Our embassy was a nest of spies. Among them was a war criminal as well, an Air Force officer who flew bombing missions over Vietnam. To show what swell fellas they were, they released some of the prisoners, among them, a couple of black marines. We had visits by way of television with spokespeople for the hostages, who, like the American POWs interviewed by "peace delegates" to Hanoi, coincidentally, agreed with everything their captors said. Why, they wanted to know, was President Carter refusing to accept the students legitimate demands? And why, our media appeared to be asking, was Jimmy Carter not doing more to end the crisis he started by not learning how to speak Farsi, and by embracing the evil Shah of Iran?
It took six months or more for our media to catch on to the "sophisticated" techniques the ayatollahs were using to manipulate them (like carrying protest signs in English and organizing their "Death to America!" rallies for prime time television broadcasts in the United States). They eventually stopped trying to cut each others throats for the best stories from the Iranians point of view and started doing other things altogether. Besides, we had heard all of the stories and seen all of the pictures of why we were "the Great Satan," and we were sick of them.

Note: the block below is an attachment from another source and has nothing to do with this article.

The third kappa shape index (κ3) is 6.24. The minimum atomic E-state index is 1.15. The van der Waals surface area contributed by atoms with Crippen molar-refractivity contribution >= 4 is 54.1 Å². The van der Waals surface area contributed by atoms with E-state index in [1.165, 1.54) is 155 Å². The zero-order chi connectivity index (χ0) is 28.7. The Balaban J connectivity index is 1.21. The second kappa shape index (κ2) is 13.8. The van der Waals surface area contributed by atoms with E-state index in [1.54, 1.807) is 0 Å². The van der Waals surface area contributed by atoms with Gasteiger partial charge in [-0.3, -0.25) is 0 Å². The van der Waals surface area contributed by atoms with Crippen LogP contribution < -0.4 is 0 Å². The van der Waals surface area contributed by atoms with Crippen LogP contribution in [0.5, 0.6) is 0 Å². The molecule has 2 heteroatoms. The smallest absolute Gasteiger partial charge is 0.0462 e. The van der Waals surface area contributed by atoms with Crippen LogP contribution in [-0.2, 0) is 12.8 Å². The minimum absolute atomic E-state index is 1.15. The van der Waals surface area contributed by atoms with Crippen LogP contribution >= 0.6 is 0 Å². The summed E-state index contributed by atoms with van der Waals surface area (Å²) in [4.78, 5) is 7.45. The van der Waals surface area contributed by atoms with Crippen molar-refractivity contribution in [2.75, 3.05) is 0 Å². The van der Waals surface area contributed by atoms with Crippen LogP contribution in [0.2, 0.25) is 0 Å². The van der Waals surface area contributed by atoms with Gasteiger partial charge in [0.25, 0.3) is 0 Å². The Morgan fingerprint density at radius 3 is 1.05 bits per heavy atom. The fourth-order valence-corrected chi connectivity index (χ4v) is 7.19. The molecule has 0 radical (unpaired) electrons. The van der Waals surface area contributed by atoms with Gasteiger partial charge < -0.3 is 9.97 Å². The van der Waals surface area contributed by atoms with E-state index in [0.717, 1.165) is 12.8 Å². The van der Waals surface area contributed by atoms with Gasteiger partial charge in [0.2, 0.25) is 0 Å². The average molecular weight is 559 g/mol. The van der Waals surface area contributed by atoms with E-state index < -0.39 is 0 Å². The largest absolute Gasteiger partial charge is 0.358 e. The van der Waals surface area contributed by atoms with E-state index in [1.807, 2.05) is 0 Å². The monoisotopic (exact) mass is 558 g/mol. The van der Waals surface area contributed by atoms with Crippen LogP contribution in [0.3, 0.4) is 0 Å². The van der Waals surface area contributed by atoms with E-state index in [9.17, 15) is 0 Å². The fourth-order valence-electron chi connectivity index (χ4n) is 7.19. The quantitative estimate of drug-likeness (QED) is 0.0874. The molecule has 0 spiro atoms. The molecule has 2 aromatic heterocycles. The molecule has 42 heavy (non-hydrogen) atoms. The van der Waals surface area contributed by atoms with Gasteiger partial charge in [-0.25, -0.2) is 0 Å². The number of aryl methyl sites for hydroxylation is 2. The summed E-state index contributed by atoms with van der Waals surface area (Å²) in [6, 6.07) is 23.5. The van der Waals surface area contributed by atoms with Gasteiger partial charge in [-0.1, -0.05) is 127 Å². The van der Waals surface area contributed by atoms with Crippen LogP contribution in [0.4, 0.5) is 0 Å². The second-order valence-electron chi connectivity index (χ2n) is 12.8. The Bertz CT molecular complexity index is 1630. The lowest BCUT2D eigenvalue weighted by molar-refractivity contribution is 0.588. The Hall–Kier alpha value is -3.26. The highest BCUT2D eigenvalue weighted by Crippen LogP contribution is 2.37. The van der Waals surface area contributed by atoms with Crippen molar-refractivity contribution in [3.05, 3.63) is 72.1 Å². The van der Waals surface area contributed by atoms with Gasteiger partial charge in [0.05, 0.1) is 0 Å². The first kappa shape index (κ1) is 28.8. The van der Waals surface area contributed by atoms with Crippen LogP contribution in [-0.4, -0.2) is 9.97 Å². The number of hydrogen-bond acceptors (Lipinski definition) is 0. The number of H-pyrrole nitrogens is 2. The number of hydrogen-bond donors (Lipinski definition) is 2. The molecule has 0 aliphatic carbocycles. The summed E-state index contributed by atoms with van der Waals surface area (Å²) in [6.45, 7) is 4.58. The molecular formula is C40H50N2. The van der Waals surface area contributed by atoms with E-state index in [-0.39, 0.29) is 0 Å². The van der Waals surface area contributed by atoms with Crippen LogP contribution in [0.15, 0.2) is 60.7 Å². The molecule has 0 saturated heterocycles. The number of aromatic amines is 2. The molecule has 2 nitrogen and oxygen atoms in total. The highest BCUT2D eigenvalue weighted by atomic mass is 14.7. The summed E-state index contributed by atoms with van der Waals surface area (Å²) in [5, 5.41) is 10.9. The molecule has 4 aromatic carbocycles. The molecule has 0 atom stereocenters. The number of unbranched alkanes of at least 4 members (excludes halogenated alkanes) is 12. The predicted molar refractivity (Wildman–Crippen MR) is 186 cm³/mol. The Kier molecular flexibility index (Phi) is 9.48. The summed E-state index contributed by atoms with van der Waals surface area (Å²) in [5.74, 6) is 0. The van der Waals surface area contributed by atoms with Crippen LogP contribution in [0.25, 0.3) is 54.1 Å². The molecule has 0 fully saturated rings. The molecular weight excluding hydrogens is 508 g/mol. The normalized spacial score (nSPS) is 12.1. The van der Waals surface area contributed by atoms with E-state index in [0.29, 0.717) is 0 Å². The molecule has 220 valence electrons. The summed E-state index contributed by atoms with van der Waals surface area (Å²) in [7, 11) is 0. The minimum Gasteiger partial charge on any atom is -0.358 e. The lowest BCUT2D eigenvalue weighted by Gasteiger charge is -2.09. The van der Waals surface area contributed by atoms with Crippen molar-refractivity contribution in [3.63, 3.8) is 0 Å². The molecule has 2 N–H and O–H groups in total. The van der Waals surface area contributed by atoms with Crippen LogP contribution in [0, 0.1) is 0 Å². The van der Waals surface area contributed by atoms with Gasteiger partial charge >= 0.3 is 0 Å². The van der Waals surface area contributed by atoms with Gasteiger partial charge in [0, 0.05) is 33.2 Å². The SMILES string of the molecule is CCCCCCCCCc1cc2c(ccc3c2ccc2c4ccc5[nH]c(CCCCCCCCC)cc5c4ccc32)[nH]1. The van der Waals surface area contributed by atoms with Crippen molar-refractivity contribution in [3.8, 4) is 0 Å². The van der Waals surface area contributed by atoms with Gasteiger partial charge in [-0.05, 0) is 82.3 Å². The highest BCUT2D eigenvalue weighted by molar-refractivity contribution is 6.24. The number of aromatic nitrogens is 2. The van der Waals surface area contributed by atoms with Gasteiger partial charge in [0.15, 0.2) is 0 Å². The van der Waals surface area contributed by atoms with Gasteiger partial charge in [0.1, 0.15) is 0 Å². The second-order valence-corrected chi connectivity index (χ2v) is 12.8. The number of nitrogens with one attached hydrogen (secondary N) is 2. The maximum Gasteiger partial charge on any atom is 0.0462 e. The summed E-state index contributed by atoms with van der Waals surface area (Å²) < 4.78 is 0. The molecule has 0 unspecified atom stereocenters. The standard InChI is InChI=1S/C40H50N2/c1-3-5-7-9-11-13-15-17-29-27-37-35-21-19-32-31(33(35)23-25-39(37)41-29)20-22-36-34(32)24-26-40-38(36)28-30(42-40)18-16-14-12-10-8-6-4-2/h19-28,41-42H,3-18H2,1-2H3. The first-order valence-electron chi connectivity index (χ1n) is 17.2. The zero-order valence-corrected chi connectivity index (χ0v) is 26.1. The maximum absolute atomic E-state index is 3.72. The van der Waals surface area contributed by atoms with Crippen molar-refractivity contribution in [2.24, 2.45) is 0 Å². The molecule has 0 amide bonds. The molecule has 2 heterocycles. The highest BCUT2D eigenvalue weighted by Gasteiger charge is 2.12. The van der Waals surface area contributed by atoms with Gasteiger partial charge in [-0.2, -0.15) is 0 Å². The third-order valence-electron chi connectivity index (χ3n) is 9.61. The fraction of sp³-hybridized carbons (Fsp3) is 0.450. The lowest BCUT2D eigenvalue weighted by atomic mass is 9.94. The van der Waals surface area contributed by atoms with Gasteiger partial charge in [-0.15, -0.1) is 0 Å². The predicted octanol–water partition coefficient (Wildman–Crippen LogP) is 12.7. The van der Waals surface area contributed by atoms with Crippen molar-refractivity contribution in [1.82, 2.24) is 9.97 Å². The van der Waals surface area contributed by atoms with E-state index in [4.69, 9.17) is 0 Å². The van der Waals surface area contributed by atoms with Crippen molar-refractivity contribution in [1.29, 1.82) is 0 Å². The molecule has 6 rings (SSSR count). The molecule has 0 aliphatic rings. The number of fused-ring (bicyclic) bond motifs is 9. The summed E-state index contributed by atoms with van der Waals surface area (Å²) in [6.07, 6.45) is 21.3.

Naturally, American politicians and peace activists like Ted Kennedy and Ramsey Clark wanted to apologize to the enemy for our criminal behavior, but the average American citizen wasnt buying it. The Iranians had committed an act of war against us. We were never going to accept their idea of "just" terms for peace and there wasnt going to be a debate about it. We had found the enemy, and it was them.